There is another issue to consider - that of blame. Many sources state that the humans blamed the elves for the GRoF, while the elves in turn blamed the humans. My stance has been that the dwarves would side with the humans in this regard, so there may be some level of distrust (and possibly even hate) directed at the elves. Likewise if this is the case, the elves may lump the dwarves in there with the humans, also blaming them for the GRoF. In this case the elves need to get something out of the deal with the dwarves. They could of course be corrupting the dwarves just because that's what their immortal patrons want, however I like the idea that while the elves have something to tempt the dwarves with (deliverance form the Radiance Wasting), the dwarves also have something to tempt the elves with (perhaps access to the radiance?). This is the thinking that the Shimmering Lands is based on.
Hugin wrote:That is what leads me to believe the technomancy came from elf to dwarf. However, it could be the dwarves that provided essential craftsmanship knowledge to create some of the necessary 'devices'.
This is a very interesting idea. It could be that the elves actually relied upon Blackmoorians in order to rpovide them with required technology components. The dwarves post GRoF may begin to fill this role instead.
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Re: [GazH] The Mordrigswerg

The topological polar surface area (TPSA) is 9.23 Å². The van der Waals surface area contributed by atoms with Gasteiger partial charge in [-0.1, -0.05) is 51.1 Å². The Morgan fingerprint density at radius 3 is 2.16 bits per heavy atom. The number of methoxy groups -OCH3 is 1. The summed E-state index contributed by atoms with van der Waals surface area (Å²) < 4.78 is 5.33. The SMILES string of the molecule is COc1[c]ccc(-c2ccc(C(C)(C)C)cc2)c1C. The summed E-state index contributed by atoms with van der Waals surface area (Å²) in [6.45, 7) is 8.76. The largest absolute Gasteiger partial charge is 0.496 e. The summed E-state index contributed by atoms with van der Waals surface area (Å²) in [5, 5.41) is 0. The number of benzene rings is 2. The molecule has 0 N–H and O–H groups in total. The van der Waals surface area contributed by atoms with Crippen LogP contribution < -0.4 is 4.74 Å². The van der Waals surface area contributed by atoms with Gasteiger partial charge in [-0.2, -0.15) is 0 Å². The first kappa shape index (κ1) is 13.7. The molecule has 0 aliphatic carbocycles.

Post by Chimpman » Wed Oct 07, 2009 3:55 pm

Here's a first pass at the timeline:

BC 3000
  • The current Known World is in its Ice Age. The Blackmoor world, in the far northeast, comes to an abrubt end: Some Blackmoor devices explode, causing the Great Rain of Fire, shifting the planet's axis. Blackmoor becomes the north pole and its civilization disappears. One of the devices is located in the Broken Lands (see module X1). The world slowly becomes habitable as ice recedes from the region.
    Gaz6 - pg 45
  • The Great Rain of Fire. Blackmoor culture obliterated; planet tilts on its axis, causing ice sheets to recede from D&D Game Known World.
    Gaz7 - pg 6
  • The Great Rain of Fire; Blackmoor culture obliterated; planet shifts its axis, freezing the Blackmoor continent and causing ice sheets to recede from regions of modern D&D world.
    Gaz8 - pg 8
BC 2500
  • Gnomes and dwarves enter the region and settle in hills and mountains as continental ice sheets recede.
    Gaz7 - pg 6
  • The gnomes apparently came to the Northlands from the Altan Tepe mountain range around 2500 BC They successfullt co-existed with the other humanoid races because the underground passages of the tunnel complexes were too small for the gnolls and trolls to enter. Relations with the Modrigswerg clans were distant, formal, and occasionally acrimonious by dwarven accounts, but some trade occurred, as evidenced by a multitude of ancient gnomish artifacts in the moulder dwarves' treasure troves.
    Gaz7 - pg 5
BC 2000
  • First human settlements in coastal and island lowlands.
    Gaz7 - pg 6
  • Bronze and Iron Age cultures in D&D game world.
    Gaz8 - pg 8
BC 1800
  • Kagyar the Artisan, an Immortal in the Sphere of Matter, and a patron of mortal arts and crafts, decides to create a new race which will prove resistant to annihilation like that which destroyed Blackmoor. From the ancient dwarven race, he constructs the "modern" dwarves, even more craft-oriented, and very resistant to radiation poisoning.
    Gaz6 - pg 45